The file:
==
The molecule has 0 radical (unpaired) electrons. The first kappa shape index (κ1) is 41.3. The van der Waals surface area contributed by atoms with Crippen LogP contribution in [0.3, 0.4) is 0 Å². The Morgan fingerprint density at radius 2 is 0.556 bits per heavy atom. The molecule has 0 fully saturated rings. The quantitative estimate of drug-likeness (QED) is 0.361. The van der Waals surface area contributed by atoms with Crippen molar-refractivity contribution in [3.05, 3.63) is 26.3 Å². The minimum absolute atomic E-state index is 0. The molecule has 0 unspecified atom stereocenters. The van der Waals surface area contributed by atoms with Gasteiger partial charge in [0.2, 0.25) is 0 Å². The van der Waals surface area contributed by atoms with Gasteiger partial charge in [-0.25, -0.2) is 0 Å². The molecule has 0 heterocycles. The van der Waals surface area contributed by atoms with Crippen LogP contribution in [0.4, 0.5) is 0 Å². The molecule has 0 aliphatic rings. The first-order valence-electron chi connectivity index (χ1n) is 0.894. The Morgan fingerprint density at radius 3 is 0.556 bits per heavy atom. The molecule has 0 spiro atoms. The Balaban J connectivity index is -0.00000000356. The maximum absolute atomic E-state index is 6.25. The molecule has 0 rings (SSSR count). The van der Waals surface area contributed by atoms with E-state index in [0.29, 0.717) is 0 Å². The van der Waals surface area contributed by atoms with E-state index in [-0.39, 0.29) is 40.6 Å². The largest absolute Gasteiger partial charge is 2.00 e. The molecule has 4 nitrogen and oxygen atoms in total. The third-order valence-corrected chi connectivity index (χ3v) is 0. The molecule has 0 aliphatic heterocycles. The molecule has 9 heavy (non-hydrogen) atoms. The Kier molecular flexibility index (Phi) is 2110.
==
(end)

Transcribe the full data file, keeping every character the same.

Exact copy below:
The molecule has 0 radical (unpaired) electrons. The first kappa shape index (κ1) is 41.3. The van der Waals surface area contributed by atoms with Crippen LogP contribution in [0.3, 0.4) is 0 Å². The Morgan fingerprint density at radius 2 is 0.556 bits per heavy atom. The molecule has 0 fully saturated rings. The quantitative estimate of drug-likeness (QED) is 0.361. The van der Waals surface area contributed by atoms with Crippen molar-refractivity contribution in [3.05, 3.63) is 26.3 Å². The minimum absolute atomic E-state index is 0. The molecule has 0 unspecified atom stereocenters. The van der Waals surface area contributed by atoms with Gasteiger partial charge in [0.2, 0.25) is 0 Å². The van der Waals surface area contributed by atoms with Gasteiger partial charge in [-0.25, -0.2) is 0 Å². The molecule has 0 heterocycles. The van der Waals surface area contributed by atoms with Crippen LogP contribution in [0.4, 0.5) is 0 Å². The molecule has 0 aliphatic rings. The first-order valence-electron chi connectivity index (χ1n) is 0.894. The Morgan fingerprint density at radius 3 is 0.556 bits per heavy atom. The molecule has 0 spiro atoms. The Balaban J connectivity index is -0.00000000356. The maximum absolute atomic E-state index is 6.25. The molecule has 0 rings (SSSR count). The van der Waals surface area contributed by atoms with E-state index in [0.29, 0.717) is 0 Å². The van der Waals surface area contributed by atoms with E-state index in [-0.39, 0.29) is 40.6 Å². The largest absolute Gasteiger partial charge is 2.00 e. The molecule has 4 nitrogen and oxygen atoms in total. The third-order valence-corrected chi connectivity index (χ3v) is 0. The molecule has 0 aliphatic heterocycles. The molecule has 9 heavy (non-hydrogen) atoms. The Kier molecular flexibility index (Phi) is 2110.